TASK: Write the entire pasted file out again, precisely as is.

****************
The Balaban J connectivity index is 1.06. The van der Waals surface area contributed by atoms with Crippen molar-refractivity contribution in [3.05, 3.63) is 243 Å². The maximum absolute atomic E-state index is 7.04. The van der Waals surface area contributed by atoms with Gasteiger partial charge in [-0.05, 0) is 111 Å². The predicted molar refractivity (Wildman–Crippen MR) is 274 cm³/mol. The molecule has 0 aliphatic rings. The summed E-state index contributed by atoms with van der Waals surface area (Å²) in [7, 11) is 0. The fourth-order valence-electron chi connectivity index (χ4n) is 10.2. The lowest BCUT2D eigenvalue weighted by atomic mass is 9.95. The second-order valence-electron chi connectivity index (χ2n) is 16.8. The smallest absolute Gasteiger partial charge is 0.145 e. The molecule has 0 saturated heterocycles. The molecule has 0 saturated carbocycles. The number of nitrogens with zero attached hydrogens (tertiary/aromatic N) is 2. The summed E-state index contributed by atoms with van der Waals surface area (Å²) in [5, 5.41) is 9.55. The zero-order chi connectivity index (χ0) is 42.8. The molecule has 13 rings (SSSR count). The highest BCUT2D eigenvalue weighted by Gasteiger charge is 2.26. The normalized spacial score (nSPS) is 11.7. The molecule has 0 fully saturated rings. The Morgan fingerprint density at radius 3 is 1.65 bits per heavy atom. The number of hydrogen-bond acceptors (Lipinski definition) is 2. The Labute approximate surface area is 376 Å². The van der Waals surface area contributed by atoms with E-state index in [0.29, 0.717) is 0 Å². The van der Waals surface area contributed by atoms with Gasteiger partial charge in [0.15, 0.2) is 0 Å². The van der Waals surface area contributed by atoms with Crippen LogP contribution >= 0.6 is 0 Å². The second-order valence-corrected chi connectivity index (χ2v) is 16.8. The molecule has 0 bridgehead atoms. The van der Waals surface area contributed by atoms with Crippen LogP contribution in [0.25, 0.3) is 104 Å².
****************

The Balaban J connectivity index is 1.06. The van der Waals surface area contributed by atoms with Crippen molar-refractivity contribution in [3.05, 3.63) is 243 Å². The maximum absolute atomic E-state index is 7.04. The van der Waals surface area contributed by atoms with Gasteiger partial charge in [-0.05, 0) is 111 Å². The predicted molar refractivity (Wildman–Crippen MR) is 274 cm³/mol. The molecule has 0 aliphatic rings. The summed E-state index contributed by atoms with van der Waals surface area (Å²) in [7, 11) is 0. The fourth-order valence-electron chi connectivity index (χ4n) is 10.2. The lowest BCUT2D eigenvalue weighted by atomic mass is 9.95. The second-order valence-electron chi connectivity index (χ2n) is 16.8. The smallest absolute Gasteiger partial charge is 0.145 e. The molecule has 0 saturated heterocycles. The molecule has 0 saturated carbocycles. The number of nitrogens with zero attached hydrogens (tertiary/aromatic N) is 2. The summed E-state index contributed by atoms with van der Waals surface area (Å²) in [5, 5.41) is 9.55. The zero-order chi connectivity index (χ0) is 42.8. The molecule has 13 rings (SSSR count). The highest BCUT2D eigenvalue weighted by Gasteiger charge is 2.26. The normalized spacial score (nSPS) is 11.7. The molecule has 0 fully saturated rings. The Morgan fingerprint density at radius 3 is 1.65 bits per heavy atom. The number of hydrogen-bond acceptors (Lipinski definition) is 2. The Labute approximate surface area is 376 Å². The van der Waals surface area contributed by atoms with E-state index in [0.29, 0.717) is 0 Å². The van der Waals surface area contributed by atoms with Gasteiger partial charge in [0.15, 0.2) is 0 Å². The van der Waals surface area contributed by atoms with Crippen LogP contribution >= 0.6 is 0 Å². The second-order valence-corrected chi connectivity index (χ2v) is 16.8. The molecule has 0 bridgehead atoms. The van der Waals surface area contributed by atoms with Crippen LogP contribution in [0.25, 0.3) is 104 Å².